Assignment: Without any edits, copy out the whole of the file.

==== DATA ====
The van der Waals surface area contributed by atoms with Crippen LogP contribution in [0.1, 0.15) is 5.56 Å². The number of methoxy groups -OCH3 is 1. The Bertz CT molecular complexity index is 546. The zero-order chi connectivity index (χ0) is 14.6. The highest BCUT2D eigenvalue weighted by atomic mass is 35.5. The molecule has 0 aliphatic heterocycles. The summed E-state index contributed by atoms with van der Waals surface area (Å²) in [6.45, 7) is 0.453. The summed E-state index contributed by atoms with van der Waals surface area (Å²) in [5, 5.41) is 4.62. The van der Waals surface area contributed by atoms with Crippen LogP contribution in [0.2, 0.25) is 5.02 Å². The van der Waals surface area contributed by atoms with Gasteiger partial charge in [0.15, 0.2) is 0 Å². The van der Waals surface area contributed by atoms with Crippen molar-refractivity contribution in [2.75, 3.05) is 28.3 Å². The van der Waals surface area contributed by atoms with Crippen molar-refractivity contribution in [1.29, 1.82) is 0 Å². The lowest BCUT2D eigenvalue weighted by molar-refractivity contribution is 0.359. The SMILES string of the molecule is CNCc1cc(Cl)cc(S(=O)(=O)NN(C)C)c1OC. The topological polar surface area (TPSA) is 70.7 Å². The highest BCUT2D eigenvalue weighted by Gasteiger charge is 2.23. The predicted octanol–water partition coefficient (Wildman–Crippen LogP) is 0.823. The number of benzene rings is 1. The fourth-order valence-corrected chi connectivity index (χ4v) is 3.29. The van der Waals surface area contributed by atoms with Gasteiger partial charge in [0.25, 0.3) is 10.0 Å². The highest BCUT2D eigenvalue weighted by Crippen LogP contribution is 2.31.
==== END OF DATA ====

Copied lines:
The van der Waals surface area contributed by atoms with Crippen LogP contribution in [0.1, 0.15) is 5.56 Å². The number of methoxy groups -OCH3 is 1. The Bertz CT molecular complexity index is 546. The zero-order chi connectivity index (χ0) is 14.6. The highest BCUT2D eigenvalue weighted by atomic mass is 35.5. The molecule has 0 aliphatic heterocycles. The summed E-state index contributed by atoms with van der Waals surface area (Å²) in [6.45, 7) is 0.453. The summed E-state index contributed by atoms with van der Waals surface area (Å²) in [5, 5.41) is 4.62. The van der Waals surface area contributed by atoms with Crippen LogP contribution in [0.2, 0.25) is 5.02 Å². The van der Waals surface area contributed by atoms with Gasteiger partial charge in [0.15, 0.2) is 0 Å². The van der Waals surface area contributed by atoms with Crippen molar-refractivity contribution in [2.75, 3.05) is 28.3 Å². The van der Waals surface area contributed by atoms with Crippen molar-refractivity contribution in [1.29, 1.82) is 0 Å². The lowest BCUT2D eigenvalue weighted by molar-refractivity contribution is 0.359. The SMILES string of the molecule is CNCc1cc(Cl)cc(S(=O)(=O)NN(C)C)c1OC. The topological polar surface area (TPSA) is 70.7 Å². The highest BCUT2D eigenvalue weighted by Gasteiger charge is 2.23. The predicted octanol–water partition coefficient (Wildman–Crippen LogP) is 0.823. The number of benzene rings is 1. The fourth-order valence-corrected chi connectivity index (χ4v) is 3.29. The van der Waals surface area contributed by atoms with Gasteiger partial charge in [0.25, 0.3) is 10.0 Å². The highest BCUT2D eigenvalue weighted by Crippen LogP contribution is 2.31.